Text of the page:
Ex-Bill producer jailed for hiring prospective 'hitmen' tries to clear his name
A retired producer on TV's The Bill has launched a bid to clear his name after being jailed for hiring three prospective "hitmen" to kill his wealthy wife so he could be with a young Lithuanian lover.
David Harris, 68, admitted he was a "silly old fool" for falling for 28-year-old former professional basketball player Ugne Cekaviciute and lavishing expensive gifts on her which he could ill afford.
But he denied persistent attempts to have his scriptwriter partner Hazel Allinson killed by offering £200,000 to stage a "mugging gone wrong", despite being caught on camera in an undercover police sting.
He told his Old Bailey trial he contacted the supposed hitmen as research for a murder mystery thriller he planned to write called Too Close To Kill.
But jurors rejected his explanation and found Harris guilty of three charges of soliciting murder in May.
Sentencing him to 17 years in jail last month, Judge Anne Molyneux QC told him: "For your pipe dream, for your obsessive infatuation with a young woman, Ms Allinson, who had protected and nurtured you, was to die a painful and terrifying death in an isolated spot.
"Her death was to fund your life. You had used her until she had outlasted her usefulness to you."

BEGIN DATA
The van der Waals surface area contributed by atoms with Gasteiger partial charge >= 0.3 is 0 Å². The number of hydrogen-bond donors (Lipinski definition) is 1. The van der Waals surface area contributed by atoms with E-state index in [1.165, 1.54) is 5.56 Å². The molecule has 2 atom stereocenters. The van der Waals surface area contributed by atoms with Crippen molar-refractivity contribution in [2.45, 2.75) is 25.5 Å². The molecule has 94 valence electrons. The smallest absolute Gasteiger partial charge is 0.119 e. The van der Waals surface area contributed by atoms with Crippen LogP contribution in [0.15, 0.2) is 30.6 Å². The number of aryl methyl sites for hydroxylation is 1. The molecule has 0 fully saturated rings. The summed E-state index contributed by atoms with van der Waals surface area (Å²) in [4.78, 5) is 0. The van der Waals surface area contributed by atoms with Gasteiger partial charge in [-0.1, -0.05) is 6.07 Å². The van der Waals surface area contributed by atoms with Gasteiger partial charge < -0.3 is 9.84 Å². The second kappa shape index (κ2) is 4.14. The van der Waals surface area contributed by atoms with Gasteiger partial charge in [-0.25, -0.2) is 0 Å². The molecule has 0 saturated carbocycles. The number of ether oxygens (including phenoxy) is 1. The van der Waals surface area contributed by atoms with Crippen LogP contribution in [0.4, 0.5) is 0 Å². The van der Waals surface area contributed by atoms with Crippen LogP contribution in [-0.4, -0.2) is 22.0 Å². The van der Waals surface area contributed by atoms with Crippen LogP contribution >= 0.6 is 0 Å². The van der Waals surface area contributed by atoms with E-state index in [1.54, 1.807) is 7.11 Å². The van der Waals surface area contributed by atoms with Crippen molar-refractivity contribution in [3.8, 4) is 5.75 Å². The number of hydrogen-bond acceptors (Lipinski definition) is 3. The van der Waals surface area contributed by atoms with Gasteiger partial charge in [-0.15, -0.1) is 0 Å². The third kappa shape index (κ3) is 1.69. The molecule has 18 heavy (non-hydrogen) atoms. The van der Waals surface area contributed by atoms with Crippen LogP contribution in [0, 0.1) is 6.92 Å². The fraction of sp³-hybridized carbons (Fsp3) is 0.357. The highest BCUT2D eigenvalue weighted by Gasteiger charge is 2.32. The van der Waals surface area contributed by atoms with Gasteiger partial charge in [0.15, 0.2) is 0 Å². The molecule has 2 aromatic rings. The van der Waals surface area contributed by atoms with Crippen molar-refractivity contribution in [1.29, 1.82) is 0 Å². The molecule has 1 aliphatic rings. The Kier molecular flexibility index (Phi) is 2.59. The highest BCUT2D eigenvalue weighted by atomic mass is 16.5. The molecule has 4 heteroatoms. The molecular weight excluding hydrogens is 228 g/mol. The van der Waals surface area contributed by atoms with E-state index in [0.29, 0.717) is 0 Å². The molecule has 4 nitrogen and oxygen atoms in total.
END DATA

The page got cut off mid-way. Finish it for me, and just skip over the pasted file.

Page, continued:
The court heard how Harris was desperate to inherit Ms Allinson's £800,000 home in the West Sussex village of Amberley and set up home with student Ms Cekaviciute after meeting her in a brothel.
Harris had mounting debts and used his partner's reputation in the village as chorister and parish councillor to borrow thousands of pounds from unsuspecting neighbours.
He was accused of showing complete contempt for Ms Allinson when he sneaked Ms Cekaviciute into her home and photographed her posing naked on a bed with her three spaniels.
In February last year, Harris approached mechanic Chris May for debt collection before offering him a deal for the hit on his partner.
Mr May repeatedly tried to warn Ms Allinson of the danger, approaching her as she left the gym at Goodwood Health Club.
Harris then approached 6ft 3in "man mountain" Zed - real name Duke Dean - and promised him £200,000 for the job, but in November last year Zed reported him to the City of London Police.
Zed introduced Harris to another prospective hitman, undercover officer "Chris", who secretly videoed the meeting in a Sainsbury's car park in Balham, south London.
He told the officer: "An accident is a difficult thing to set up. I know it's a difficult thing to set up because I used to arrange stunts for movies. I spent 18 years on a show called The Bill."
Asked if he knew what he was getting into, Harris said: "I've never been more deadly serious about anything."
The next day, police burst into a room at the Balham Lodge Hotel to arrest Harris and found him lying naked in bed with Ms Cekaviciute.
By the time of his sentencing, Ms Cekaviciute was said to be out of the picture, while Harris's relationship with Ms Allinson was described as being an open question - although she was not present.
The court heard that Harris had all the hallmarks of social anxiety and a narcissistic personality disorder, with traits of manipulation for personal gain and lack of remorse or guilt.
Papers have now been lodged for Harris to appeal against his conviction, a Court of Appeal official confirmed to the Press Association.
The case is believed to be in its early stages and could take up to five months to come before a judge.